- Litigation Funding – A third party pays some or all of the costs/expenses associated with a dispute, or simply provides funding to a party to be used for any purpose whatsoever, in return for a share of the proceeds of the dispute. If the litigation is not successful, the recipient of funding does not have to repay the advance. Litigation funding has two major contexts: consumer legal financing, commonly referred to as pre-settlement funding or plaintiff advances (to an individual), and commercial legal financing, of non-personal injury claims (usually to a business).
- Litigation Risk – The likelihood of winning a personal injury lawsuit in court (rather than settling out of court); all attorneys will assess in determining whether settlement is a good idea, and at what amount, the risk of bringing a case to trial, considering the strength of the parties’ positions and unpredictable factors such as a strict judge, poor witness presentation, a sudden surprise, or death of a witness.
- Loss – In the personal injury litigation context, the monetary value assigned to an injury or damage, including medical costs, pain and suffering, past and future income, future medical care, at-home assistance, and any harm resulting from the injury.
- Mental Pain and Suffering – Damages for emotional and physical pain, including but not limited to mental anguish, emotional distress, loss of enjoyment of life, fear, anger, humiliation, anxiety, and shock.
- Mitigation of Damages – The obligation upon a person who sues another for damages, to minimize – or mitigate – those damages, as far as reasonable. This concept rarely applies in personal injury cases, but would include failing to seek medical care promptly.
- Negligence – Failure to exercise the care toward others which a reasonable or prudent person would use in the circumstances, or taking action which such a reasonable person would not undertake. Negligence doesn’t require intent and differs from “intentional torts” such as assault and battery or trespass, and from many crimes; but the definition of a crime can embrace a negligent act, such as reckless driving.
- Negligence Per Se – Negligence due to the violation of a standard of care defined by a public statute, such as high speed driving. That is, negligence will be presumed by the mere fact that one has driven a certain speed on a given road.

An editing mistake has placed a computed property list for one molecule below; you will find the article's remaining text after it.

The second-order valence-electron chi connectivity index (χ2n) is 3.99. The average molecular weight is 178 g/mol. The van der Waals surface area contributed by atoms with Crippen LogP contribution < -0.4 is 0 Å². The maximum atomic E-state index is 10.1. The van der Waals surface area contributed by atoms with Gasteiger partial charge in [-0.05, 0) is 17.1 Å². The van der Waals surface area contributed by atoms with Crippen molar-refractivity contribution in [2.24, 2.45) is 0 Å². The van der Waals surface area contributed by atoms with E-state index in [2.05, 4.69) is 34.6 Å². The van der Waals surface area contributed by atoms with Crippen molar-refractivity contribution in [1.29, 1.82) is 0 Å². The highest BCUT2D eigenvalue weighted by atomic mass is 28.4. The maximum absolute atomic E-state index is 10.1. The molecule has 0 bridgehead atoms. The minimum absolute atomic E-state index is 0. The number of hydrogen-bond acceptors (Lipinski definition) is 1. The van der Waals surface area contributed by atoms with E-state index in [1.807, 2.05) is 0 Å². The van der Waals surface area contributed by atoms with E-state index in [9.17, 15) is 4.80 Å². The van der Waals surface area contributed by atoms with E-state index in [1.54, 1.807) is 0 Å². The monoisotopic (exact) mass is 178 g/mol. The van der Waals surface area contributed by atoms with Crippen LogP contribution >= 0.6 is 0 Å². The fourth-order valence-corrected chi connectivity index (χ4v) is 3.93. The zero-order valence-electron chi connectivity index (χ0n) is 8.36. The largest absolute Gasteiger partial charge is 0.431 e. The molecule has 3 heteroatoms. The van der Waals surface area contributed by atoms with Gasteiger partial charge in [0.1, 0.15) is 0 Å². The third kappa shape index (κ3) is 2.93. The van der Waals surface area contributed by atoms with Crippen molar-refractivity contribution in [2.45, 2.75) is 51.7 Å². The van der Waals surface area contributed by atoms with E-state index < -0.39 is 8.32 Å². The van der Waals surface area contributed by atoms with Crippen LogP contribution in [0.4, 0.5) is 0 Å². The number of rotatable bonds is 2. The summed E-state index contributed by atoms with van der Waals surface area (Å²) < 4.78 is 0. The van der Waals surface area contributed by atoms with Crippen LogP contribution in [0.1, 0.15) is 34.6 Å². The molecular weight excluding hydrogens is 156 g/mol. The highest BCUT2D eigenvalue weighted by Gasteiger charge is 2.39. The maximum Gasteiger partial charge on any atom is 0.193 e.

- No-Fault – Slang term for a form of personal injury protection common in some states; a type of auto insurance coverage that provides benefits for medical expenses, loss of income, funeral expenses, and similar expenses arising from a car accident, without regard to fault or negligence; party does not need to prove who was at fault or negligence in order to receive benefits or damages after an accident.
- Non-Pecuniary Damages – Damages which are not readily quantified by or valued in money, such as compensation for pain and suffering or loss of consortium. Also known as special damages or emotional damages.
- Non-Recourse Funding – Funding advanced which the recipient does not have an absolute obligation to repay regardless of outcome; to be repaid only through the attached collateral or in the case of lawsuit funding, the lawsuit proceeds. Litigation funding provided to plaintiffs is non-recourse funding.
- Notice to Insurer – Written notice to the insurance company about an incident upon which a claim is to be based. The policyholder must provide timely notice in order to receive coverage.
- Out-of-Court Settlement – An agreement reached between the plaintiff and defendant in a lawsuit to settle and release all claims; an out-of-court settlement will typically be struck between the two parties’ lawyers before a trial takes place. This can be achieved during mediation at arbitration, or famously “on the courthouse steps.”
- Out-of-Pocket Expenses – In the personal injury lawsuit context, money spent out of the injured party’s own funds on costs related to their injuries, which may include: travel, medications, assistive devices; anything the injured person has to pay as a result of the injury.
- Pain and Suffering – The legal term that refers in the personal injury lawsuit context to physical and emotional stress and loss caused by an injury.
- Pecuniary Damages – In personal injury lawsuits, money or economic damages.
- Personal Injury – In personal injury lawsuits, the injury to the natural body of a person caused by the acts or failure to act by another.
- Post-Settlement Funding – Lawsuit funding provided after the parties reach a settlement, but before payment is received; there can be a gap of months or years before payment occurs.